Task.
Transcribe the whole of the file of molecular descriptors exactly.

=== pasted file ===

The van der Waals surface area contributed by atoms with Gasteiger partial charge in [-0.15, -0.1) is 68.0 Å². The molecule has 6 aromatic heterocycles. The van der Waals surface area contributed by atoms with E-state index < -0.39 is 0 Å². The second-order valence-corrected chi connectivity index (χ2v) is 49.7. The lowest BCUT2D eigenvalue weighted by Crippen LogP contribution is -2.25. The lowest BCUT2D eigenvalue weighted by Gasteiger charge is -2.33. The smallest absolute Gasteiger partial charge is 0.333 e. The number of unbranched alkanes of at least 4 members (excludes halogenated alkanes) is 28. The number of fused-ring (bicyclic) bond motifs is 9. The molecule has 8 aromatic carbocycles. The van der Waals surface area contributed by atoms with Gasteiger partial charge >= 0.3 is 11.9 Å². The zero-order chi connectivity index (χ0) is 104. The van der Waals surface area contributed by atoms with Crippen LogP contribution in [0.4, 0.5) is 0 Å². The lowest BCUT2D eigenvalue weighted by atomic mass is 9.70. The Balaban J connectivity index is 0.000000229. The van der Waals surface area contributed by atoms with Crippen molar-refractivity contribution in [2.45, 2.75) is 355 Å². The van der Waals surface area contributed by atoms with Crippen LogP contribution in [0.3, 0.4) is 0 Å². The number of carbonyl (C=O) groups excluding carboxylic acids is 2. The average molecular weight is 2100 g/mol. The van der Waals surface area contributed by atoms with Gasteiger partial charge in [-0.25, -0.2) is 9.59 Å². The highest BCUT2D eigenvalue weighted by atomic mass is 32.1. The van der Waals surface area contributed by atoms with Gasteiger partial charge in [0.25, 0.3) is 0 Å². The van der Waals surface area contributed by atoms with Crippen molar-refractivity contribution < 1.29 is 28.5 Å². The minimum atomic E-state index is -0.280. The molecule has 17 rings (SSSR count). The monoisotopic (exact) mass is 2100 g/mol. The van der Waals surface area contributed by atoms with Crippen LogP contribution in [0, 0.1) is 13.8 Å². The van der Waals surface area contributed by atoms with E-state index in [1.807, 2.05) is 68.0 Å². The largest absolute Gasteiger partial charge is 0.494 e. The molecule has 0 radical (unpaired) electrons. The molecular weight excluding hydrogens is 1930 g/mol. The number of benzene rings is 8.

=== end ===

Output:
The van der Waals surface area contributed by atoms with Gasteiger partial charge in [-0.15, -0.1) is 68.0 Å². The molecule has 6 aromatic heterocycles. The van der Waals surface area contributed by atoms with E-state index < -0.39 is 0 Å². The second-order valence-corrected chi connectivity index (χ2v) is 49.7. The lowest BCUT2D eigenvalue weighted by Crippen LogP contribution is -2.25. The lowest BCUT2D eigenvalue weighted by Gasteiger charge is -2.33. The smallest absolute Gasteiger partial charge is 0.333 e. The number of unbranched alkanes of at least 4 members (excludes halogenated alkanes) is 28. The number of fused-ring (bicyclic) bond motifs is 9. The molecule has 8 aromatic carbocycles. The van der Waals surface area contributed by atoms with Gasteiger partial charge >= 0.3 is 11.9 Å². The zero-order chi connectivity index (χ0) is 104. The van der Waals surface area contributed by atoms with Crippen LogP contribution in [0.4, 0.5) is 0 Å². The lowest BCUT2D eigenvalue weighted by atomic mass is 9.70. The Balaban J connectivity index is 0.000000229. The van der Waals surface area contributed by atoms with Crippen molar-refractivity contribution in [2.45, 2.75) is 355 Å². The van der Waals surface area contributed by atoms with Crippen LogP contribution in [0.3, 0.4) is 0 Å². The number of carbonyl (C=O) groups excluding carboxylic acids is 2. The average molecular weight is 2100 g/mol. The van der Waals surface area contributed by atoms with Gasteiger partial charge in [-0.25, -0.2) is 9.59 Å². The highest BCUT2D eigenvalue weighted by atomic mass is 32.1. The van der Waals surface area contributed by atoms with Gasteiger partial charge in [0.25, 0.3) is 0 Å². The van der Waals surface area contributed by atoms with Crippen molar-refractivity contribution < 1.29 is 28.5 Å². The minimum atomic E-state index is -0.280. The molecule has 17 rings (SSSR count). The monoisotopic (exact) mass is 2100 g/mol. The van der Waals surface area contributed by atoms with Crippen LogP contribution in [0, 0.1) is 13.8 Å². The van der Waals surface area contributed by atoms with E-state index in [1.807, 2.05) is 68.0 Å². The largest absolute Gasteiger partial charge is 0.494 e. The molecule has 0 radical (unpaired) electrons. The molecular weight excluding hydrogens is 1930 g/mol. The number of benzene rings is 8.